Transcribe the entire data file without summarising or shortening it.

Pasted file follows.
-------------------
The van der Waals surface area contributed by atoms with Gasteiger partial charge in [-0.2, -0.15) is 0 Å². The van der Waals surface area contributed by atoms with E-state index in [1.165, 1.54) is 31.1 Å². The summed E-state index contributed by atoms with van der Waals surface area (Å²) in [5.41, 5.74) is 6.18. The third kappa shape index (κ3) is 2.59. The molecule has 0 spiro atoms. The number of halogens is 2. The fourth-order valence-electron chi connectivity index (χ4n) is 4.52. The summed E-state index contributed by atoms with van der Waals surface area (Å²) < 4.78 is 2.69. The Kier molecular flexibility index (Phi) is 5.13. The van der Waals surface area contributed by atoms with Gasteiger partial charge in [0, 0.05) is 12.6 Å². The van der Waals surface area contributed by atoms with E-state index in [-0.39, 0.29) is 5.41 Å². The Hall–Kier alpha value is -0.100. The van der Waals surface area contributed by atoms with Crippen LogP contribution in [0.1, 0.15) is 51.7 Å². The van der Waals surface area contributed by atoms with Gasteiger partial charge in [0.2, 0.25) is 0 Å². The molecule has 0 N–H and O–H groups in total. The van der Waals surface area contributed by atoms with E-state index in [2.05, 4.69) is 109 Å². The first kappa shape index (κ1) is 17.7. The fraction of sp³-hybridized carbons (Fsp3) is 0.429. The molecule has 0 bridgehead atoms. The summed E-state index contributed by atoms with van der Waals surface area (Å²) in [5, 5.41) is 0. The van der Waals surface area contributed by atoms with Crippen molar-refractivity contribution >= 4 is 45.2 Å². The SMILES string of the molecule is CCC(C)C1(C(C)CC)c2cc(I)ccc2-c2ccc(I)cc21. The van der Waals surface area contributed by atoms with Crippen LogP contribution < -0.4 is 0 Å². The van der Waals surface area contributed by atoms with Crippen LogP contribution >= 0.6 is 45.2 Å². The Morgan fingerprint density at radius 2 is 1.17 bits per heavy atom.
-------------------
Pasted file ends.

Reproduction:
The van der Waals surface area contributed by atoms with Gasteiger partial charge in [-0.2, -0.15) is 0 Å². The van der Waals surface area contributed by atoms with E-state index in [1.165, 1.54) is 31.1 Å². The summed E-state index contributed by atoms with van der Waals surface area (Å²) in [5.41, 5.74) is 6.18. The third kappa shape index (κ3) is 2.59. The molecule has 0 spiro atoms. The number of halogens is 2. The fourth-order valence-electron chi connectivity index (χ4n) is 4.52. The summed E-state index contributed by atoms with van der Waals surface area (Å²) < 4.78 is 2.69. The Kier molecular flexibility index (Phi) is 5.13. The van der Waals surface area contributed by atoms with Gasteiger partial charge in [0, 0.05) is 12.6 Å². The van der Waals surface area contributed by atoms with E-state index in [-0.39, 0.29) is 5.41 Å². The Hall–Kier alpha value is -0.100. The van der Waals surface area contributed by atoms with Crippen LogP contribution in [0.1, 0.15) is 51.7 Å². The van der Waals surface area contributed by atoms with Gasteiger partial charge in [0.2, 0.25) is 0 Å². The molecule has 0 N–H and O–H groups in total. The van der Waals surface area contributed by atoms with E-state index in [2.05, 4.69) is 109 Å². The first kappa shape index (κ1) is 17.7. The fraction of sp³-hybridized carbons (Fsp3) is 0.429. The molecule has 0 bridgehead atoms. The summed E-state index contributed by atoms with van der Waals surface area (Å²) in [5, 5.41) is 0. The van der Waals surface area contributed by atoms with Crippen molar-refractivity contribution >= 4 is 45.2 Å². The SMILES string of the molecule is CCC(C)C1(C(C)CC)c2cc(I)ccc2-c2ccc(I)cc21. The van der Waals surface area contributed by atoms with Crippen LogP contribution < -0.4 is 0 Å². The van der Waals surface area contributed by atoms with Crippen LogP contribution >= 0.6 is 45.2 Å². The Morgan fingerprint density at radius 2 is 1.17 bits per heavy atom.